Monday, September 8, 2008

The Change Process - Becoming Raw (Part Two)


You have decided that it is time to change. Contemplation has brought you to the point where enough is enough; you are committed to making changes in your life. Hold on, admit it, there is a little ambivalence, you are not totally sure you can do this, but you are ready to try.

Research shows that it is best to do a little planning, even develop a scheme for action, be clear in your mind what to expect and how to succeed. Before jumping into the raw food world, be prepared. Your consciousness is raised, you are emotionally involved, now you must remove any ambivalence so that your commitment will be firm.

You are at the intersection of contemplation and action. Plan how you will succeed. Read more books on raw food. Find out the pitfalls, explore interesting recipe books, stock up on delicious raw foods and spices. But most of all, be certain of your commitment.


As I said before, change is hard, very hard. If it were easy, everyone would be living wonderful lives—and most people are not. The most important concept and idea that you must get into your head is this—make eating healthily the most important thing in your life. Make change a priority. Think about all of the benefits and let them motivate you. Nothing is more important than your health, and making this change comes first.

Some of the steps of preparation and commitment involve going public (tell people your intentions). Nothing helps commitment like stepping out on a limb and exposing yourself. Prepare yourself mentally. I am a big fan of meditation and relaxation practices.

“It doesn't work to leap a twenty-foot chasm in two ten-foot jumps.”

American Proverb

Probably more than anything, I believe reading books provides more information about how to develop a plan of action than anything else. Just reading this book will make a major difference in your chances of success. Closely related to this are online articles and online discussion groups. I highly endorse the yahoo group rawfood. (Rawfood – Raw Food for Health and Happiness)


We have stopped denying that we have a problem with the foods we eat. We have learned that consuming more raw foods will make us and the planet healthier. We are sick and tired of being sick and tired. We have a plan to change what and how we eat. We are ready for action.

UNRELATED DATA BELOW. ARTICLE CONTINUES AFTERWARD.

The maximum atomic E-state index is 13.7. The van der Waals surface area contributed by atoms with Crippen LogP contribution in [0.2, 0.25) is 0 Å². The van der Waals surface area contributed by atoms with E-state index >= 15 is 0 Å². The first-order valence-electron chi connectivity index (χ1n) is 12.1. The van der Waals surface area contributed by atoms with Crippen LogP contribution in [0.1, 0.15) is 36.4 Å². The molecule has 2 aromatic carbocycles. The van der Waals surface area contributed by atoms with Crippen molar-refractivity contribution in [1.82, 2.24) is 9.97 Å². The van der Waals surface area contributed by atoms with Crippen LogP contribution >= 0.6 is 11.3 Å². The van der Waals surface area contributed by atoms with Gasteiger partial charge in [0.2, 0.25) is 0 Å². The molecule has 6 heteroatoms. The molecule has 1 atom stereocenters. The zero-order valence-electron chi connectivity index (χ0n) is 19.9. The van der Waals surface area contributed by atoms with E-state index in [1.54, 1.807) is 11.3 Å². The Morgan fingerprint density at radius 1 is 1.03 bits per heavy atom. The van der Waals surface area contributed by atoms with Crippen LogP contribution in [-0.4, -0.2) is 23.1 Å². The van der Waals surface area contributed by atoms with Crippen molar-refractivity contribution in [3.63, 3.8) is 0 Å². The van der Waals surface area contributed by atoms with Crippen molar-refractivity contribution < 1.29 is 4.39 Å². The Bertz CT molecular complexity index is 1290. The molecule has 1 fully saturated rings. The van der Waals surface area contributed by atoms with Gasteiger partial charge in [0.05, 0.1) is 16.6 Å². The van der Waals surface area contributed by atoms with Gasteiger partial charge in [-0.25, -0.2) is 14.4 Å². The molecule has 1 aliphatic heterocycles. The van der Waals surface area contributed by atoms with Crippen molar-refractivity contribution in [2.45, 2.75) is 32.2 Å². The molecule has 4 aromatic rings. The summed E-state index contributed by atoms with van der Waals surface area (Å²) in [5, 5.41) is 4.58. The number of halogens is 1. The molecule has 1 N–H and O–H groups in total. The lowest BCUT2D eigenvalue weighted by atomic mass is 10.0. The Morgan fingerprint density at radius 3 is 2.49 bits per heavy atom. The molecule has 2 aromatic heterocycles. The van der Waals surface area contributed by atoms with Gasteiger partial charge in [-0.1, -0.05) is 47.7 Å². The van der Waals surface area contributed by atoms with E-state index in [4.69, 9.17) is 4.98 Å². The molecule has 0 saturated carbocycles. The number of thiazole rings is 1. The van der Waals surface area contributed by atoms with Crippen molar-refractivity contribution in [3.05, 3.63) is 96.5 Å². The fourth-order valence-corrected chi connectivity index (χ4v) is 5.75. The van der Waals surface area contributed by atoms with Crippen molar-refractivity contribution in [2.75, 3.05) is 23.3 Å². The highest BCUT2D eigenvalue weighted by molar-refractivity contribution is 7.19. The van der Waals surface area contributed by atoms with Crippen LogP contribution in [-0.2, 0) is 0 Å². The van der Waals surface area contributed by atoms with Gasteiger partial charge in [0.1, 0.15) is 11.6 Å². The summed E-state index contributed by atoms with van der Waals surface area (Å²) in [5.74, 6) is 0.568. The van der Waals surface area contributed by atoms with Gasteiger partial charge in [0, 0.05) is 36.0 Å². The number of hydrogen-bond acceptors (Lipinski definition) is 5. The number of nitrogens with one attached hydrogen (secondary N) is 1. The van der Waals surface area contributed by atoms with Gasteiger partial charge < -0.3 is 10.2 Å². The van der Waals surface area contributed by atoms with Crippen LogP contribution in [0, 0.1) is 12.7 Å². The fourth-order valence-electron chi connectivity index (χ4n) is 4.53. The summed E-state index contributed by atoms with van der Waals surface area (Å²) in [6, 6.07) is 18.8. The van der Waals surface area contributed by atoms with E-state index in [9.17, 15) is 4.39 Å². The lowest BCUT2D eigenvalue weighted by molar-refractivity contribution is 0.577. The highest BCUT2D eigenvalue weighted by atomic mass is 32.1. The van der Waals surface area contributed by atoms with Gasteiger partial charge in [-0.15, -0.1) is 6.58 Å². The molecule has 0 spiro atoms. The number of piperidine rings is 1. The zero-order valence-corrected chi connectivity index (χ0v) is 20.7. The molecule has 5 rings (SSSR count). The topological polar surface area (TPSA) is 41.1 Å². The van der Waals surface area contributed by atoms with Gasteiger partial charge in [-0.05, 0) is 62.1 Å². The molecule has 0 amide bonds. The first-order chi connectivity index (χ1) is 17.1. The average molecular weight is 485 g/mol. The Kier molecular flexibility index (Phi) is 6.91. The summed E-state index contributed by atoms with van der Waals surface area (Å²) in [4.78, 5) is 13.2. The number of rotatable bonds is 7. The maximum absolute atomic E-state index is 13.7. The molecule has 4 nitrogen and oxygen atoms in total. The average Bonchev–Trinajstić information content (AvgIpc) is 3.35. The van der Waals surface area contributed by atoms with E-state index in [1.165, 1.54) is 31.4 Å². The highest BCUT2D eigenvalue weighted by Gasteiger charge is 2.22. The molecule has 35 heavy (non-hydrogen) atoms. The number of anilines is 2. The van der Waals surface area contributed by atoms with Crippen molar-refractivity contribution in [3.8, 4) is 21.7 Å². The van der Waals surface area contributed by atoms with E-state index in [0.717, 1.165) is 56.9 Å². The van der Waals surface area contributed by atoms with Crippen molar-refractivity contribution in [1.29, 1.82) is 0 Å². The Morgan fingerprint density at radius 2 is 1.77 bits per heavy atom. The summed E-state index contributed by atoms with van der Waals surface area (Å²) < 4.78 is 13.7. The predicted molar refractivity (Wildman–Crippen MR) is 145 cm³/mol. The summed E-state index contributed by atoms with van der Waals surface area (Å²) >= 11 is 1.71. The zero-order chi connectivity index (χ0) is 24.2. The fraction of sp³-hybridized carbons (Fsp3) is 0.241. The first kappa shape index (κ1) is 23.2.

In the action stage we actually change our behavior. We change our surroundings and make the move. This is where we really have to be ready for problems. But, by having educated yourself about the stages of change, you will be better prepared to deal with the inevitable setbacks and frustrations.

“In order to change we must be sick and tired of being sick and tired.”

Author unknown

Remember, the action stage is only one stage in the process of changing and benefiting from a raw food diet. Also, our actions are only part of the process; we continue to change our levels of awareness, we involve our emotions, our thoughts, our self-images. Change is a cyclical means of becoming someone new.

The fact that you are aware of the dangers inherent in trying to change does not guarantee that you will be successful. In fact, I can guarantee that you will curse the day that you ever heard about raw foods. So, beware of taking the action step lightly, change costs; there is no easy way to improve your diet. That being said, here are several more processes that will help.


Countering is simply substituting healthy responses for poor behavior. It is also the most important tool in your change process toolbox. It does no good to give up eating animals and cooking most of your food if you do not have something to replace those behaviors. Countering is finding substitutes and healthy replacements. Here are a few countering techniques:

1. Relaxation and yoga, meditation and prayer.

2. Exercise. This is the most important thing you can do to succeed.

3. Active diversion. Find something else to do: read, walk, make love, etc.

4. Counterthinking. Change your way of thinking. Get positive.

5. Assertiveness. Don’t let other people keep you in your old way of eating.